To make matters worse, many Korean immigrants showed racial prejudice toward African Americans and Latinos. Before coming to the United States, Koreans absorbed the racist ideology disseminated by the U.S. cultural dominance in their homeland. By emphasizing their position as the “model minority,” Korean immigrants also attempted to dissociate themselves from African Americans and Latinos as a means of upward mobility within the racial hierarchy of the United States.
The absence of multicultural education also prevented other minorities from understanding the communication barrier that Korean immigrants faced. Due to their lack of verbal communication skills, Korean immigrants had difficulty in engaging in informal conversation with non-Koreans. A lack of knowledge of Korean immigrant hardship reinforced the notion among African Americans that Korean Americans were foreign intruders deliberately trying to take over their community.
“Walkathon”: The 15th anniversary of the Los Angeles riots of 1992, Los Angeles, April 21, 2007 (Photograph by Chanhaeng Lee)
It was Korean Americans‟ lack of political power that exacerbated their helplessness. Before the riots, as Edward J. W. Park pointed out, Korean Americans reproduced homeland politics within their own community. Political ties to homeland politics was political capital for Korean American community leaders. As is evident in the case of the Korean American Grocers Association, Korean Americans‟ participation in local politics was limited to protecting their economic interests by contributing their financial resources to politicians. However, the riots brought to an end the “politics of ethnic insularity” of Korean Americans. During and after the riots, Korean Americans did not receive any substantial help from politicians and came to believe that their lack of political power was responsible for their victimhood. In this sense, the riots awakened a political consciousness among Korean Americans. They realized that it would be necessary to improve the political power of Korean Americans and to articulate their interests in the politics of post-riots for the future of their community.
Unlike the mainstream media‟s portrayal, the Los Angeles riots of 1992 were not simply a conflict between African Americans and Korean Americans. Rather, the riots were an “over- determined” multiethnic clash caused by economic injustice, racial discrimination, police brutality, demographic change, cultural difference, and political imbalance.
The lessons are clear. Korean Americans who endured discrimination in the “land of opportunity” need to gain political representation to protect themselves. The Los Angeles riots of 1992 were a wake up call for many Korean Americans. On May 3, 1992, more than 30,000 Korean Americans gathered in Los Angeles for a Peace March. There was a clear message behind the march: Korean Americans would be willing to take part in making an America that allows people to have dignity, basic freedom, and common respect. The riots gave Korean Americans an opportunity to rethink their American dream in a multiethnic society. More importantly, the 1.5 and second generation Korean Americans began to play a critical role in representing the community and serving as a voice for the voiceless immigrants.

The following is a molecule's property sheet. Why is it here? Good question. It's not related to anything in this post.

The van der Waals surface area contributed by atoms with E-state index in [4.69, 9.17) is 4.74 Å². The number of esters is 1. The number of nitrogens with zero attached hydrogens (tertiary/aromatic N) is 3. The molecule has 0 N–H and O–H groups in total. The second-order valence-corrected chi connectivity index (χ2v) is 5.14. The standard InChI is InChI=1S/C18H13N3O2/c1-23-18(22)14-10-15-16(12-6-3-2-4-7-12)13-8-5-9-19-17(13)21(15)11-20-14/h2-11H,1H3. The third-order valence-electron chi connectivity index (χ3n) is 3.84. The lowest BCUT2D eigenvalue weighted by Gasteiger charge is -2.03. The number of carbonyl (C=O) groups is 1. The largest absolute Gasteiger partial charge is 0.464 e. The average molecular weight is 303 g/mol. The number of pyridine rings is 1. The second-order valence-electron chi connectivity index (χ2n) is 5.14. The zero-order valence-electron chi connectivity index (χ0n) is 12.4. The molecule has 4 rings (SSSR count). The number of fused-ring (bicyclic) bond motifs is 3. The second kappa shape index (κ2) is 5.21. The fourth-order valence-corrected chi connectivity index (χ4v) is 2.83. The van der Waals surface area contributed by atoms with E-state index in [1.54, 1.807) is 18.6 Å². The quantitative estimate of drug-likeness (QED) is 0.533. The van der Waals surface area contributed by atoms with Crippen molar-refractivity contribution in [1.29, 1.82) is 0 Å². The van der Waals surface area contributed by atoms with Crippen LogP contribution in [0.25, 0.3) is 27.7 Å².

1. Bluestone, Barry, and Harrison, Bennett (1982). The Deindustrialization of America: Plant Closings, Community Abandonment, and the Dismantling of Basic Industry. New York: Basic Books.
2. Chang, Edward T. (1999). “The Post-Los Angeles Riot Korean American Community: Challenges and Prospects.” Korean and Korean American Studies Bulletin, 10: 6-26.
3. Kang, Connie. “Korean Americans Still Plagued by Riots‟ Effects.” Los Angeles Times, April 30, 1994.
4. Kelly, Robin D. G. (2000). “Slangin‟ Rocks...Palestinian Style: Dispatches from the Occupied Zones of North America.” In Jill Nelson (Ed.), Police Brutality: An Anthology. New York: W. W. Norton & Company.
5. Kim, Elaine (1993). “Home is Where the Han is: A Korean American Perspective on the Los Angeles Upheavals.” Social Justice, 20: 1-21.
6. Kim, Nadia (2004). “A View from Below: An Analysis of Korean Americans‟ Racial Attitude.” Amerasia Journal, 30(1): 1-24.
7. Min, Pyong Gap (1996). Caught in the Middle: Korean Communities in New York and Los Angeles. Berkeley: University of California Press.
8. Navarro, Armando (1994). “The South Central Los Angeles Eruption: A Latino Perspective.” In Edward T. Chang and Russell C. Leong (Eds.), Los Angeles-Struggle toward Multiethnic Community: Asian American, African American, and Latino Perspectives. Seattle: University of Washington Press.
9. Ong, Paul, and Hee, Suzanne (1992). Losses in the Los Angeles Civil Unrest, April 29- May 1, 1992. UCLA Center for Pacific Rim Studies.
10. Ong, Paul, Park, Kyeyoung, and Tong, Yasmin (1994). “The Korean-Black Conflict and the State.” In Paul Ong, Edna Bonacich, and Lucie Cheng (Eds.), The New Asian Immigration in Los Angeles and Global Restructuring. Philadelphia: Temple University Press.
11. Park, Edward J. W. (1998). “Competing Visions: Political Formation of Korean Americans in Los Angeles, 1992-1997.” Amerasia Journal, 24(1): 41-57.
12. Park, Edward J. W. (1996). “Our L.A.? Korean Americans in Los Angeles after the Civil Unrest.” In Michael J. Dear, H. Eric Schockman, and Greg Hise (Eds.), Rethinking Los Angeles. Thousand Oaks, CA: Sage.
13. Soja, Edward W. (1989). Postmodern Geographies: The Reassertion of Space in Critical Social Theory. London: Verso.
14. Sugrue, Thomas J. (1996). The Origins of the Urban Crisis: Race and Inequality in Postwar Detroit. Princeton: Princeton University Press.